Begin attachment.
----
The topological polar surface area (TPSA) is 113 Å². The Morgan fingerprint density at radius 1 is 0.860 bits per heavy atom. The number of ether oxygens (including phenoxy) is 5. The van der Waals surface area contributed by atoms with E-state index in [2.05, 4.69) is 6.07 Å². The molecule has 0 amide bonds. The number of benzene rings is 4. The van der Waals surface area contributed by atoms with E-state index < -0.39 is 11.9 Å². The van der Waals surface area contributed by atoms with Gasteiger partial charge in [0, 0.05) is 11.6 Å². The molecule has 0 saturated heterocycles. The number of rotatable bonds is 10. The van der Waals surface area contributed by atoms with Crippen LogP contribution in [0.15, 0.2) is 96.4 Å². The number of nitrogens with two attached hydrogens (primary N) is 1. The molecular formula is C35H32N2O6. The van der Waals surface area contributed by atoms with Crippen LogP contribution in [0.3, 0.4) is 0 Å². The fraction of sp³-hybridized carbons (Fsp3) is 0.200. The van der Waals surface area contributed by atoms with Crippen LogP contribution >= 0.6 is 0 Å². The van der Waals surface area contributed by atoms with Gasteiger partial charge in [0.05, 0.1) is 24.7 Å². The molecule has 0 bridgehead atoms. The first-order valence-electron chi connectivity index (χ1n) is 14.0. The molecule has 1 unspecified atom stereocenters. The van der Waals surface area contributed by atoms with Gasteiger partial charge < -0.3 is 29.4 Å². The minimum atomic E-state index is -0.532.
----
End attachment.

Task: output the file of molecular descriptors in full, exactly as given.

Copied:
The topological polar surface area (TPSA) is 113 Å². The Morgan fingerprint density at radius 1 is 0.860 bits per heavy atom. The number of ether oxygens (including phenoxy) is 5. The van der Waals surface area contributed by atoms with E-state index in [2.05, 4.69) is 6.07 Å². The molecule has 0 amide bonds. The number of benzene rings is 4. The van der Waals surface area contributed by atoms with E-state index < -0.39 is 11.9 Å². The van der Waals surface area contributed by atoms with Gasteiger partial charge in [0, 0.05) is 11.6 Å². The molecule has 0 saturated heterocycles. The number of rotatable bonds is 10. The van der Waals surface area contributed by atoms with Crippen LogP contribution in [0.15, 0.2) is 96.4 Å². The number of nitrogens with two attached hydrogens (primary N) is 1. The molecular formula is C35H32N2O6. The van der Waals surface area contributed by atoms with Crippen LogP contribution in [0.3, 0.4) is 0 Å². The fraction of sp³-hybridized carbons (Fsp3) is 0.200. The van der Waals surface area contributed by atoms with Crippen LogP contribution >= 0.6 is 0 Å². The van der Waals surface area contributed by atoms with Gasteiger partial charge in [0.05, 0.1) is 24.7 Å². The molecule has 0 bridgehead atoms. The first-order valence-electron chi connectivity index (χ1n) is 14.0. The molecule has 1 unspecified atom stereocenters. The van der Waals surface area contributed by atoms with Gasteiger partial charge < -0.3 is 29.4 Å². The minimum atomic E-state index is -0.532.